Women, Children and Razor Wire: Inside a Compound for Boko Haram Families


Former wives of Boko Haram commanders in June at a guarded compound in Maiduguri, Nigeria. Credit Jane Hahn for The New York Times

Former wives of Boko Haram commanders in June at a guarded compound in Maiduguri, Nigeria. Credit Jane Hahn for The New York Times

MAIDUGURI, Nigeria — Beyond the tall, concrete walls of a fortified compound, the authorities are holding a special group of detainees: the wives and children of Boko Haram commanders.

Guards stand ready at the gate. Curls of razor wire line the walls. Civilian militia members with AK-47s hanging from their shoulders meander about.

The 56 women and children held inside have been there for months, after being swept up by the Nigerian military during raids on Boko Haram strongholds. The state governor, who is operating the detention center, considers them all Boko Haram supporters.

“We can’t just release them into society,” Gov. Kashim Shettima said of the women and girls in the compound. “There’s been so much brainwashing.”

Mr. Shettima, whose Borno State is the center of the war with Boko Haram, called the compound a safe house, not a jail. All of the security not only keeps the outside world safe from the prisoners, but also protects the women inside from angry residents who hate Boko Haram, he argued.

In the war with Boko Haram, a radical Islamist group that has terrorized Nigeria for years, anyone who has lived among the militants — including children who have been kidnapped and held captive — is often demonizedas a sympathizer and considered dangerous.

After all, Boko Haram has used children as young as 8, mothers and grandmothers as suicide bombers in attacks that have killed hundreds of people. So the women and children in Mr. Shettima’s custody have attracted particular suspicion, even though some of them say they were forced to marry Boko Haram members, including one girl who was only 9 when a fighter took her for his wife.

“They would kill people or hurt people,” said one of the detainees, the wife of a Boko Haram commander, speaking on the condition of anonymity because she feared reprisals. “They’re very bad.”

The local government here in Maiduguri, the city where Boko Haram was born, is hardly the only authority keeping families in custody. To rid the region of Boko Haram, the Nigerian military has detained countless men, women and children for weeks at a time.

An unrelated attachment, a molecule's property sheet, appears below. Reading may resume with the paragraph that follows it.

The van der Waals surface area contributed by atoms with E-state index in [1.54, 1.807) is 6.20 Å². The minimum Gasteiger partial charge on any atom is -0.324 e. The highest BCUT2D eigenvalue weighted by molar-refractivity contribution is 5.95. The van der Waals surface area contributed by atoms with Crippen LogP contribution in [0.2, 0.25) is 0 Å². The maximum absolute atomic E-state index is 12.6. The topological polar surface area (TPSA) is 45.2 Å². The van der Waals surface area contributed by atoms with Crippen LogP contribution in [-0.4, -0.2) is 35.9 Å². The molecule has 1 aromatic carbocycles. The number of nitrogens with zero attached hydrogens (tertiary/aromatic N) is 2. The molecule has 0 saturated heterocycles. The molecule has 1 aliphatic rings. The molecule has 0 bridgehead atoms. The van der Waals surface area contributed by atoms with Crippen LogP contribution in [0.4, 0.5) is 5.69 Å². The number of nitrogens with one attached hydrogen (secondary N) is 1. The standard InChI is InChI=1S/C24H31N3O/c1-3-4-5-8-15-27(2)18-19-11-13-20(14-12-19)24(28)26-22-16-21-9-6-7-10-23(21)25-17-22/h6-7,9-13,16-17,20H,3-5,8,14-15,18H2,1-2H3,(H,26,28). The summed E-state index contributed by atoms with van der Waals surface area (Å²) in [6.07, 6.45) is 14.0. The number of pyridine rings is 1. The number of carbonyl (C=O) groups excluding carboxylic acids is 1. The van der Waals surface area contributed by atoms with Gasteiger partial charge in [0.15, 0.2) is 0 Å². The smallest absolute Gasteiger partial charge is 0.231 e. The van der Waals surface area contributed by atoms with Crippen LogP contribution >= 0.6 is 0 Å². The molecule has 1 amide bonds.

Often, families have been held captive by Boko Haram, only to be “liberated” and placed in detention by the Nigerian military. Others were merely fleeing their villages, afraid that Boko Haram was closing in, when Nigerian soldiers grabbed them. Innocent people, even infants, have been held for long periods while the military screens detainees for Boko Haram sympathizers.

The women and children in this detention center are part of a program to convince them that another way of thinking exists outside of the violence and horror of the group, Mr. Shettima contends.

Boko Haram has set fire to villages, beheaded men and women, kidnapped schoolchildren and forced more than 2.5 million people in four countries to flee their homes. The war has left 65,000 people, most of them here in Borno State, to live in faminelike conditions, according to Unicef.

At the walled compound, imams visit to teach the detainees moderate Islam, countering the radical preaching of Boko Haram fighters. Representatives from the Ministry of Women’s Affairs and several local and international aid groups offer health screenings, give vaccinations and carry out blood and pregnancy tests. A psychologist offers counseling. The women are starting to learn English, and many of them say they would like to go to secular school.

News of the compound has spread through the numerous formal and informal camps across Maiduguri, where people from the threatened countryside have fled. At the camps, residents complain that food is sometimes scarce and sanitation is lacking. Their tents and cardboard homes do not stand up to the elements. Some are bitter that women who support Boko Haram are getting better treatment, aid workers said.

Understanding the women’s true leanings toward Boko Haram is a complicated endeavor. Researchers who have spent considerable time at the compound talking to and observing the women said several of them expressed support for the militants.

“We can’t just release them into society,” Gov. Kashim Shettima said of the women and children in the compound. “There’s been so much brainwashing.” Credit: Jane Hahn for The New York Times

“We can’t just release them into society,” Gov. Kashim Shettima said of the women and children in the compound. “There’s been so much brainwashing.” Credit: Jane Hahn for The New York Times

“While some did seem to be committed Boko Haram members, others were not, and they were just in the wrong place at the wrong time,” said Adam Higazi, a researcher at Modibbo Adama University of Technology in Yola. “But it’s quite hard to actually evaluate the level of a young girl or young woman’s commitment to the ideology.”

Among the detainees is the girl who was forced to marry a Boko Haram fighter when she was just 9. When Mr. Shettima arrived at the compound on a recent afternoon, the girl clung to him, clasping his gray robe in her hand.

When she arrived, Mr. Shettima said, he told the girl, now 11, that he wanted to adopt her, but she announced that she wanted to go back to her Boko Haram husband. Recently she had warmed to Mr. Shettima, he said, calling her his daughter.